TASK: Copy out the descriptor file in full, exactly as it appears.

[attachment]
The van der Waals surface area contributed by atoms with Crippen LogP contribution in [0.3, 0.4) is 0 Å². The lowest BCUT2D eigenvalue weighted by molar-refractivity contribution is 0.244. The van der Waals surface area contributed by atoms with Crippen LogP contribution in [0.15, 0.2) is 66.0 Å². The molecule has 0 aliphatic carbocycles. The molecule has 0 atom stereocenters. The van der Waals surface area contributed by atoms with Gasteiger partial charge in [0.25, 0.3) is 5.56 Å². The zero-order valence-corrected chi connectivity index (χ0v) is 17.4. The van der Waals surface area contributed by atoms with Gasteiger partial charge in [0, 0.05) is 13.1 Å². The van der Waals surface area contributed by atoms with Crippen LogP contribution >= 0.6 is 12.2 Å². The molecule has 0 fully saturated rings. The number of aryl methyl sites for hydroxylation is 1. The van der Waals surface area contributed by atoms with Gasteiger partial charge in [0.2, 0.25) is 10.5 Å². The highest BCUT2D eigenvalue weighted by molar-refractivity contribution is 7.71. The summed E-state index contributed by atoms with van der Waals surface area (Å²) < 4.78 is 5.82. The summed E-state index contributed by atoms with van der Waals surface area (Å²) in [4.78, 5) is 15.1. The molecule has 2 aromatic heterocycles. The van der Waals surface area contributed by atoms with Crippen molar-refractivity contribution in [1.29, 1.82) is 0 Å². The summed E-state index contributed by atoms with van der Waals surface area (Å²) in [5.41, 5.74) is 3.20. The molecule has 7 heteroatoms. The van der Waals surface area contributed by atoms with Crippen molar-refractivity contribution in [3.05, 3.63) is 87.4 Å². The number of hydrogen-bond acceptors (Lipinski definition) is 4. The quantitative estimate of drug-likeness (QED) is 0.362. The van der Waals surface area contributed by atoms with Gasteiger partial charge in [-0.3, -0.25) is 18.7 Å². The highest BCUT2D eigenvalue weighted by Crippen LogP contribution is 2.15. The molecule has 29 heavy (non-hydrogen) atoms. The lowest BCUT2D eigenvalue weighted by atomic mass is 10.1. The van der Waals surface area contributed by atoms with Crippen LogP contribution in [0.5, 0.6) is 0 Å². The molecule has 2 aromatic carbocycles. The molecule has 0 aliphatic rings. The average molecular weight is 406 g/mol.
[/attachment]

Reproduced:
The van der Waals surface area contributed by atoms with Crippen LogP contribution in [0.3, 0.4) is 0 Å². The lowest BCUT2D eigenvalue weighted by molar-refractivity contribution is 0.244. The van der Waals surface area contributed by atoms with Crippen LogP contribution in [0.15, 0.2) is 66.0 Å². The molecule has 0 aliphatic carbocycles. The molecule has 0 atom stereocenters. The van der Waals surface area contributed by atoms with Gasteiger partial charge in [0.25, 0.3) is 5.56 Å². The zero-order valence-corrected chi connectivity index (χ0v) is 17.4. The van der Waals surface area contributed by atoms with Gasteiger partial charge in [0, 0.05) is 13.1 Å². The van der Waals surface area contributed by atoms with Crippen LogP contribution >= 0.6 is 12.2 Å². The molecule has 0 fully saturated rings. The number of aryl methyl sites for hydroxylation is 1. The van der Waals surface area contributed by atoms with Gasteiger partial charge in [0.2, 0.25) is 10.5 Å². The highest BCUT2D eigenvalue weighted by molar-refractivity contribution is 7.71. The summed E-state index contributed by atoms with van der Waals surface area (Å²) < 4.78 is 5.82. The summed E-state index contributed by atoms with van der Waals surface area (Å²) in [4.78, 5) is 15.1. The molecule has 2 aromatic heterocycles. The van der Waals surface area contributed by atoms with Crippen molar-refractivity contribution in [1.29, 1.82) is 0 Å². The summed E-state index contributed by atoms with van der Waals surface area (Å²) in [5.41, 5.74) is 3.20. The molecule has 7 heteroatoms. The van der Waals surface area contributed by atoms with Crippen molar-refractivity contribution in [3.05, 3.63) is 87.4 Å². The number of hydrogen-bond acceptors (Lipinski definition) is 4. The quantitative estimate of drug-likeness (QED) is 0.362. The van der Waals surface area contributed by atoms with Gasteiger partial charge in [-0.3, -0.25) is 18.7 Å². The highest BCUT2D eigenvalue weighted by Crippen LogP contribution is 2.15. The molecule has 29 heavy (non-hydrogen) atoms. The lowest BCUT2D eigenvalue weighted by atomic mass is 10.1. The van der Waals surface area contributed by atoms with Crippen LogP contribution in [0.5, 0.6) is 0 Å². The molecule has 2 aromatic carbocycles. The molecule has 0 aliphatic rings. The average molecular weight is 406 g/mol.